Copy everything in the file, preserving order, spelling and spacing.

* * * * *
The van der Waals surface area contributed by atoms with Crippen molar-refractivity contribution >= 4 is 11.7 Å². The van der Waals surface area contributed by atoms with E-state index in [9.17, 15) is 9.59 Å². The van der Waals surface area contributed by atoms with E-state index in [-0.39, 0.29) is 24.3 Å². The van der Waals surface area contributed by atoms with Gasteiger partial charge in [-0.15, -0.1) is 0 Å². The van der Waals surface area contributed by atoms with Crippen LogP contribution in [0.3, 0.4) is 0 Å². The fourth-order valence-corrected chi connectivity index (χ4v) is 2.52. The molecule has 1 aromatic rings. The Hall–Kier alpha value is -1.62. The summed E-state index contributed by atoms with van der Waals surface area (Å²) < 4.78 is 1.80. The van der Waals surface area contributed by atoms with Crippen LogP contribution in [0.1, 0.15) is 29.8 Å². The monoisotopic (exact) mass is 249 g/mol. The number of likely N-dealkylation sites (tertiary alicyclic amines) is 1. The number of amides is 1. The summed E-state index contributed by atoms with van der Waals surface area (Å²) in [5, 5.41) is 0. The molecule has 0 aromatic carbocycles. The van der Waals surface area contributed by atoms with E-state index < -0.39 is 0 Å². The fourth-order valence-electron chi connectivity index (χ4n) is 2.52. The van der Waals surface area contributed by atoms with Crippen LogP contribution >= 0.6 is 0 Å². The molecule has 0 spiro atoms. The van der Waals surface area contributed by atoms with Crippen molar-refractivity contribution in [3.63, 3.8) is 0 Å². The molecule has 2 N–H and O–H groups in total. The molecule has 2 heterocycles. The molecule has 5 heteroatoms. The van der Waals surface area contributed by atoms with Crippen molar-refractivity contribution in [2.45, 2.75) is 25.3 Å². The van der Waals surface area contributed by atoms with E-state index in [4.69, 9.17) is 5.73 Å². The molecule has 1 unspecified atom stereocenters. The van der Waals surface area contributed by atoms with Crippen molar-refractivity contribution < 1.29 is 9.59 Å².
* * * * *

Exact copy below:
The van der Waals surface area contributed by atoms with Crippen molar-refractivity contribution >= 4 is 11.7 Å². The van der Waals surface area contributed by atoms with E-state index in [9.17, 15) is 9.59 Å². The van der Waals surface area contributed by atoms with E-state index in [-0.39, 0.29) is 24.3 Å². The van der Waals surface area contributed by atoms with Gasteiger partial charge in [-0.15, -0.1) is 0 Å². The van der Waals surface area contributed by atoms with Crippen LogP contribution in [0.3, 0.4) is 0 Å². The fourth-order valence-corrected chi connectivity index (χ4v) is 2.52. The molecule has 1 aromatic rings. The Hall–Kier alpha value is -1.62. The summed E-state index contributed by atoms with van der Waals surface area (Å²) < 4.78 is 1.80. The van der Waals surface area contributed by atoms with Crippen LogP contribution in [0.1, 0.15) is 29.8 Å². The monoisotopic (exact) mass is 249 g/mol. The number of likely N-dealkylation sites (tertiary alicyclic amines) is 1. The number of amides is 1. The summed E-state index contributed by atoms with van der Waals surface area (Å²) in [5, 5.41) is 0. The molecule has 0 aromatic carbocycles. The van der Waals surface area contributed by atoms with E-state index < -0.39 is 0 Å². The fourth-order valence-electron chi connectivity index (χ4n) is 2.52. The van der Waals surface area contributed by atoms with Crippen LogP contribution >= 0.6 is 0 Å². The molecule has 0 spiro atoms. The van der Waals surface area contributed by atoms with Crippen molar-refractivity contribution in [3.63, 3.8) is 0 Å². The molecule has 2 N–H and O–H groups in total. The molecule has 2 heterocycles. The molecule has 5 heteroatoms. The van der Waals surface area contributed by atoms with Crippen molar-refractivity contribution in [2.45, 2.75) is 25.3 Å². The van der Waals surface area contributed by atoms with E-state index in [4.69, 9.17) is 5.73 Å². The molecule has 1 unspecified atom stereocenters. The van der Waals surface area contributed by atoms with Crippen molar-refractivity contribution < 1.29 is 9.59 Å².